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A Community-Engaged Approach to Developing a Mobile Cancer Prevention App: The mCPA Study Protocol
JMIR research protocols
Short Title: JMIR Res.Protoc.
Format: Journal Article
Publication Date: Nov 30, 2015
Pages: e34
Sources ID: 39851
Notes: LR: 20170220; GR: R01 CA166785/CA/NCI NIH HHS/United States; JID: 101599504; OTO: NOTNLM; 2015/10/26 00:00 [received]; 2016/01/03 00:00 [accepted]; 2015/11/27 00:00 [revised]; 2016/03/04 06:00 [entrez]; 2016/03/05 06:00 [pubmed]; 2016/03/05 06:01 [medline]; epublish
Visibility: Public (group default)
Abstract: (Show)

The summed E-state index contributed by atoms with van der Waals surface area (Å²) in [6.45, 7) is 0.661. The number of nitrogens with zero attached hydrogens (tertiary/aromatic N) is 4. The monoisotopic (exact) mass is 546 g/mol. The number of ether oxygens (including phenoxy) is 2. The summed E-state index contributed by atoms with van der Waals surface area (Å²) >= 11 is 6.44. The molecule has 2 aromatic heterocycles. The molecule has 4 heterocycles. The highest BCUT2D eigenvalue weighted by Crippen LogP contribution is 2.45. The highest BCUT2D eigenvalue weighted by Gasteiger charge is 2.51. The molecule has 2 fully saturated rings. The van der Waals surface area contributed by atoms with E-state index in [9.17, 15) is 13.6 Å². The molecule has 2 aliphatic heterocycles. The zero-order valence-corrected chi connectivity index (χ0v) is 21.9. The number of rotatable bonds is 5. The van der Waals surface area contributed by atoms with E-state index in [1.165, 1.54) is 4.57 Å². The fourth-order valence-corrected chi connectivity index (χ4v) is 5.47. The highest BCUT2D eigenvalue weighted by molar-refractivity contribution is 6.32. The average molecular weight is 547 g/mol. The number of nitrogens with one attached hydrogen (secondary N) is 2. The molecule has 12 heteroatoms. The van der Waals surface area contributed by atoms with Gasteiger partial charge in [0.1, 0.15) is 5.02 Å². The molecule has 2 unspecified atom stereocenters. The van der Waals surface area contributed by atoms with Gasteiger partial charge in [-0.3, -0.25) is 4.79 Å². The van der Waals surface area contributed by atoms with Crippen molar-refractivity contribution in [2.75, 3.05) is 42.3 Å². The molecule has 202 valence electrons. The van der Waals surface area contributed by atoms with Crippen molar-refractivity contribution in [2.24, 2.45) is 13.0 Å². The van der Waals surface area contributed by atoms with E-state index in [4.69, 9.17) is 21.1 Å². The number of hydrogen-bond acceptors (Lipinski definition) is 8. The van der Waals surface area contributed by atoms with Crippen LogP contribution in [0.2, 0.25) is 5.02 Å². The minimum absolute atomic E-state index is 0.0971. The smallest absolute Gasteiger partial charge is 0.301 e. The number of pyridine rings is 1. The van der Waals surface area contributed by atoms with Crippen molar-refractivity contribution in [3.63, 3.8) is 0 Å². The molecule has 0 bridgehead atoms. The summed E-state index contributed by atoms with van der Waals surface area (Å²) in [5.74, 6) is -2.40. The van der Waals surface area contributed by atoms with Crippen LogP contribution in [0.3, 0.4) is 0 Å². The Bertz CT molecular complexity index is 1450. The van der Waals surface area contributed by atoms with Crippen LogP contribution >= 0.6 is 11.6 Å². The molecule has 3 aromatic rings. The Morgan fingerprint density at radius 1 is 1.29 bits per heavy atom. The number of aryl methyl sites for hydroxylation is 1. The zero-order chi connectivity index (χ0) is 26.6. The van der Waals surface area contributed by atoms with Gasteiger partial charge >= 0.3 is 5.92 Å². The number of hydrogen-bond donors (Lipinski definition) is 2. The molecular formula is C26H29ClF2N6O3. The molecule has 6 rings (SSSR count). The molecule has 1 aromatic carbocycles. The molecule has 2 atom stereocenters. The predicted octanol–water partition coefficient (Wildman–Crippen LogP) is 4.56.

BACKGROUND: Rapid growth of mobile technologies has resulted in a proliferation of lifestyle-oriented mobile phone apps. However, most do not have a theoretical framework and few have been developed using a community-based participatory research approach. A community academic team will develop a theory-based, culturally tailored, mobile-enabled, Web-based app-the Mobile Cancer Prevention App (mCPA)-to promote adherence to dietary and physical activity guidelines. OBJECTIVE: The aim of this study is to develop mCPA content with input from breast cancer survivors. METHODS: Members of SISTAAH (Survivors Involving Supporters to Take Action in Advancing Health) Talk (N=12), treated for Stages I-IIIc breast cancer for less than 1 year, 75 years of age or younger, and English-speaking and writing, will be recruited to participate in the study. To develop the app content, breast cancer survivors will engage with researchers in videotaped and audiotaped sessions, including (1) didactic instructions with goals for, benefits of, and strategies to enhance dietary intake and physical activity, (2) guided discussions for setting individualized goals, monitoring progress, and providing or receiving feedback, (3) experiential nutrition education through cooking demonstrations, and (4) interactive physical activity focused on walking, yoga, and strength training. Qualitative (focus group discussions and key informant interviews) and quantitative (sensory evaluation) methods will be used to evaluate the participatory process and outcomes. RESULTS: Investigators and participants anticipate development of an acceptable (frequency and duration of usage) feasible (structure, ease of use, features), and accessible mobile app available for intervention testing in early 2017. CONCLUSIONS: Depending on the availability of research funding, mCPA testing, which will be initiated in Miami, will be extended to Chicago, Houston, Philadelphia, and Los Angeles.